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“Margin of safety” feat. Goddess Lakshmi

"The Intelligent Investor," a seminal work in the field of value investing, was first published in 1949 by Benjamin Graham, the renowned mentor of Warren Buffett.

Chapter 20, titled "Margin of Safety," introduces a concept that has since become a cornerstone of investment philosophy. It emphasizes the importance of purchasing securities at a price significantly lower than their intrinsic value to protect against unforeseen risks and market volatility.

The revised (2005) edition of the original book has commentary on each chapter by WSJ's Jason Zweig. In the commentary on Chapter 20, Jason draws an analogy between the unpredictable nature of stocks and wealth and the Hindu goddess of prosperity, Lakshmi, who is known for her fickleness:

The Hindu goddess of wealth, Lakshmi, is often portrayed standing on tiptoe, ready to dart away in the blink of an eye. To keep her symbolically in place, some of Lakshmi's devotees will lash her statue down with strips of fabric or nail its feet to the floor.

For the intelligent investor, Graham's "margin of safety" performs the same function:

By refusing to pay too much for an investment, you minimize the chances that your wealth will ever disappear or suddenly be destroyed.

The Intelligent Investor (revised edition) with commentary by Jason Zweig. Image of Lakshmi copyright Forbes India

Below are some interesting quotes from this chapter:

  1. Margin of safety is all about the price.
The margin of safety is always dependent on the price paid.
..most of the fair-weather investments, acquired at fair-weather prices, are destined to suffer disturbing price declines when the horizon clouds over—and often sooner than that...the investor [cannot] count with confidence on an eventual recovery—although this does come about in some proportion of the cases—for he has never had a real safety margin to tide him through adversity.
  1. The margin of safety acts as an insurance against bad luck.
The margin-of-safety idea becomes much more evident when we apply it to the field of undervalued or bargain securities. We have here, by definition, a favorable difference between price on the one hand and indicated or appraised value on the other. That difference is the safety margin. It is available for absorbing the effect of miscalculations or worse than average luck. The buyer of bargain issues places particular emphasis on the ability of the investment to withstand adverse developments.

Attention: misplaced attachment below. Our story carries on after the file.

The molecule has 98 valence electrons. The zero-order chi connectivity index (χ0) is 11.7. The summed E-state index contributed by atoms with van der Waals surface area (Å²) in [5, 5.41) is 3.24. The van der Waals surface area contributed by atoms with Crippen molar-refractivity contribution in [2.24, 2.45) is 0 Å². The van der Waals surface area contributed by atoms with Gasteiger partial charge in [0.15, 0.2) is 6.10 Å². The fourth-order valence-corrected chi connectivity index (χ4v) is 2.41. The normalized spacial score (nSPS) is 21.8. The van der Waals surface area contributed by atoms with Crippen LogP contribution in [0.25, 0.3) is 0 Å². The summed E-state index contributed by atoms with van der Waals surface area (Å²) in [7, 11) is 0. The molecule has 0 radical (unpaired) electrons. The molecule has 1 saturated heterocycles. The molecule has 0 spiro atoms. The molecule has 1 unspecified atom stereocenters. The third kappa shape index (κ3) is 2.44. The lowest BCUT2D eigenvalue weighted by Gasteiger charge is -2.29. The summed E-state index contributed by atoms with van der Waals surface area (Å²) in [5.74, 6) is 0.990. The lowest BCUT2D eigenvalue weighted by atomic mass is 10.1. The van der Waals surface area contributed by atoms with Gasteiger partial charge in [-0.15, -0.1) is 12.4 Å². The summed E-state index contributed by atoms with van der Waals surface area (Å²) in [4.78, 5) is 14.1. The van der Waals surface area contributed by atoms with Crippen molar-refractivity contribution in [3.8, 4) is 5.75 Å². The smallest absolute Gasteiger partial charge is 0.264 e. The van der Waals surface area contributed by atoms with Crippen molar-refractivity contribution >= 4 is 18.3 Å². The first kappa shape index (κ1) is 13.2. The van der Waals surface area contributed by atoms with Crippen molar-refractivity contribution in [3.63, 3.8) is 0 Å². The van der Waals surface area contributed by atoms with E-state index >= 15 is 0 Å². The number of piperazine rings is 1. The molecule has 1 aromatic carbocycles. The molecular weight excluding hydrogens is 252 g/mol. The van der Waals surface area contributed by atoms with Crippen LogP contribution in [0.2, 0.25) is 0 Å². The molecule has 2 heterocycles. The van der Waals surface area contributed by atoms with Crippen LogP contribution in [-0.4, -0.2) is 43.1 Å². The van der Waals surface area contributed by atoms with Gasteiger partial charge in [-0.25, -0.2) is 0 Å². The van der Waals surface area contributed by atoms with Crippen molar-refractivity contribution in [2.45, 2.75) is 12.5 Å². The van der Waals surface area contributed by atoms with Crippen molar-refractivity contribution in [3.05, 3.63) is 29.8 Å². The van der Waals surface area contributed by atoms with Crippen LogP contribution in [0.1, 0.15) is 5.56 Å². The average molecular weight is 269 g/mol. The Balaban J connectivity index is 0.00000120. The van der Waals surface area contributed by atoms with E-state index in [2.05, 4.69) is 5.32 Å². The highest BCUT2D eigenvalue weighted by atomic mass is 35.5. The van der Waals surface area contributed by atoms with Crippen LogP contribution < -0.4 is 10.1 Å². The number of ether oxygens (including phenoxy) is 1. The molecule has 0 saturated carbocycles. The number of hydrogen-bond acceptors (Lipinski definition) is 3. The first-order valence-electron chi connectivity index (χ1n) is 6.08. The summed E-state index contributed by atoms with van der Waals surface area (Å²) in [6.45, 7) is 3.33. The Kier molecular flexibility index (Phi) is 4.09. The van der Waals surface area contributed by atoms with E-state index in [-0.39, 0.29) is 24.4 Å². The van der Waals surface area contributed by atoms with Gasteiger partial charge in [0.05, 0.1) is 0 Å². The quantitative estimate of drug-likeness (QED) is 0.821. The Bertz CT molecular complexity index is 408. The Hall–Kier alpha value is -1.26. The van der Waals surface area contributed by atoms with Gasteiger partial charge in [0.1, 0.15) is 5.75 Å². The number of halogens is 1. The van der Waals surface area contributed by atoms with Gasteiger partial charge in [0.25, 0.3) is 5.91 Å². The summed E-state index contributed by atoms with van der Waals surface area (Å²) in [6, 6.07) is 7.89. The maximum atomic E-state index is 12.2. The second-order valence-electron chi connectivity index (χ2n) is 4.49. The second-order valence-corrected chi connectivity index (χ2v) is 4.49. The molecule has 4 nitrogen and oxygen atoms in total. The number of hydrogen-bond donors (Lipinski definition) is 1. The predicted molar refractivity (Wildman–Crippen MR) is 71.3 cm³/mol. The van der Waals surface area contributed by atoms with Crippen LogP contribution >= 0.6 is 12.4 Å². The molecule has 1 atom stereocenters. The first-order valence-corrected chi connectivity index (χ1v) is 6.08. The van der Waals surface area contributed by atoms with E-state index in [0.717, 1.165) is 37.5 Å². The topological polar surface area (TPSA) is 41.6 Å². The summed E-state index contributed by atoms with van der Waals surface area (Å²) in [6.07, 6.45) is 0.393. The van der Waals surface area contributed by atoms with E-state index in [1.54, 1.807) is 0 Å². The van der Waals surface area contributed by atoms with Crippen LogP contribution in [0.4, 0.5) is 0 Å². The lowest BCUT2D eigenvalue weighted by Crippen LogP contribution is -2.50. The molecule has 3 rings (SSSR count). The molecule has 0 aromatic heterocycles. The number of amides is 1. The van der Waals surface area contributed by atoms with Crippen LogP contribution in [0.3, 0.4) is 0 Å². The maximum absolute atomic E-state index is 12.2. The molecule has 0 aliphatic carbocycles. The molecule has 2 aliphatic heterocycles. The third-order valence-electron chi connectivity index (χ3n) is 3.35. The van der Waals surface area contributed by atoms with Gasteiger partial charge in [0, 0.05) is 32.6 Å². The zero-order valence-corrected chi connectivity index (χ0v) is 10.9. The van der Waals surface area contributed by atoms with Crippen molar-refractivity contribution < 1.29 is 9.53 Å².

1. Diversification goes hand in hand with the margin-of-safety principle.
Diversification is an established tenet of conservative investment. By accepting it so universally, investors are really demonstrating their acceptance of the margin-of-safety principle, to which diversification is the companion.
  1. The margin of safety is the key difference between investing and speculation.
We suggest that the margin-of-safety concept may be used to advantage as the touchstone to distinguish an investment operation from a speculative one.
  1. Price, and not quality, is the ultimate determinant of returns.
It is our argument that a sufficiently low price can turn a security of mediocre quality into a sound investment opportunity
  1. Value investing, while less exciting, can provide consistent returns with lower risk. Other strategies require more effort and luck to outperform consistently.
To achieve satisfactory investment results is easier than most people realize; to achieve superior results is harder than it looks.

Here are some thought-provoking excerpts from Jason Zweig's commentary on this chapter:

When he was asked to sum up everything he had learned in his long career about how to get rich, the legendary financier J. K. Klingenstein of Wertheim & Co. answered simply: “Don’t lose.”
You should always remember, in the words of the psychologist Paul Slovic, that “risk is brewed from an equal dose of two ingredients— probabilities and consequences.”
Simply by keeping your holdings permanently diversified, and refusing to fling money at Mr. Market’s latest, craziest fashions, you can ensure that the consequences of your mistakes will never be catastrophic.